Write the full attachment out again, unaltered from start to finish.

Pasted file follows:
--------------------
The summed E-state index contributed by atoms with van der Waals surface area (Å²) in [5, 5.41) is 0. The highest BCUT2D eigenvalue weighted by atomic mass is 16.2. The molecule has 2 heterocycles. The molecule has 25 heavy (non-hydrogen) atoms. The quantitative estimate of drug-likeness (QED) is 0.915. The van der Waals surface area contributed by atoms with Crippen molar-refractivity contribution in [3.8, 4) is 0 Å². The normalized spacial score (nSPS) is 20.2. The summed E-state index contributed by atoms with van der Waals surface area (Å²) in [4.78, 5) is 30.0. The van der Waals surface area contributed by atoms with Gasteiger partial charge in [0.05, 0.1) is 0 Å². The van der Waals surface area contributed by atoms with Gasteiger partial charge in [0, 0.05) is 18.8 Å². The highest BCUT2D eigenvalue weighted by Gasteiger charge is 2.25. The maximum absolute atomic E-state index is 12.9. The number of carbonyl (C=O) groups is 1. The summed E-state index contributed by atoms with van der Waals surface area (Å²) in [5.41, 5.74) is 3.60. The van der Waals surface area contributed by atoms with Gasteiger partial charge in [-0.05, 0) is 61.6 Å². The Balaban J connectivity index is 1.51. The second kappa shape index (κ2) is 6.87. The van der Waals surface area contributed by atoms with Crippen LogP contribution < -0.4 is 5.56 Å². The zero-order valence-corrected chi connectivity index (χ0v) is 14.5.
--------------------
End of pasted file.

The summed E-state index contributed by atoms with van der Waals surface area (Å²) in [5, 5.41) is 0. The highest BCUT2D eigenvalue weighted by atomic mass is 16.2. The molecule has 2 heterocycles. The molecule has 25 heavy (non-hydrogen) atoms. The quantitative estimate of drug-likeness (QED) is 0.915. The van der Waals surface area contributed by atoms with Crippen molar-refractivity contribution in [3.8, 4) is 0 Å². The normalized spacial score (nSPS) is 20.2. The summed E-state index contributed by atoms with van der Waals surface area (Å²) in [4.78, 5) is 30.0. The van der Waals surface area contributed by atoms with Gasteiger partial charge in [0.05, 0.1) is 0 Å². The van der Waals surface area contributed by atoms with Gasteiger partial charge in [0, 0.05) is 18.8 Å². The highest BCUT2D eigenvalue weighted by Gasteiger charge is 2.25. The maximum absolute atomic E-state index is 12.9. The number of carbonyl (C=O) groups is 1. The summed E-state index contributed by atoms with van der Waals surface area (Å²) in [5.41, 5.74) is 3.60. The van der Waals surface area contributed by atoms with Gasteiger partial charge in [-0.05, 0) is 61.6 Å². The Balaban J connectivity index is 1.51. The second kappa shape index (κ2) is 6.87. The van der Waals surface area contributed by atoms with Crippen LogP contribution < -0.4 is 5.56 Å². The zero-order valence-corrected chi connectivity index (χ0v) is 14.5.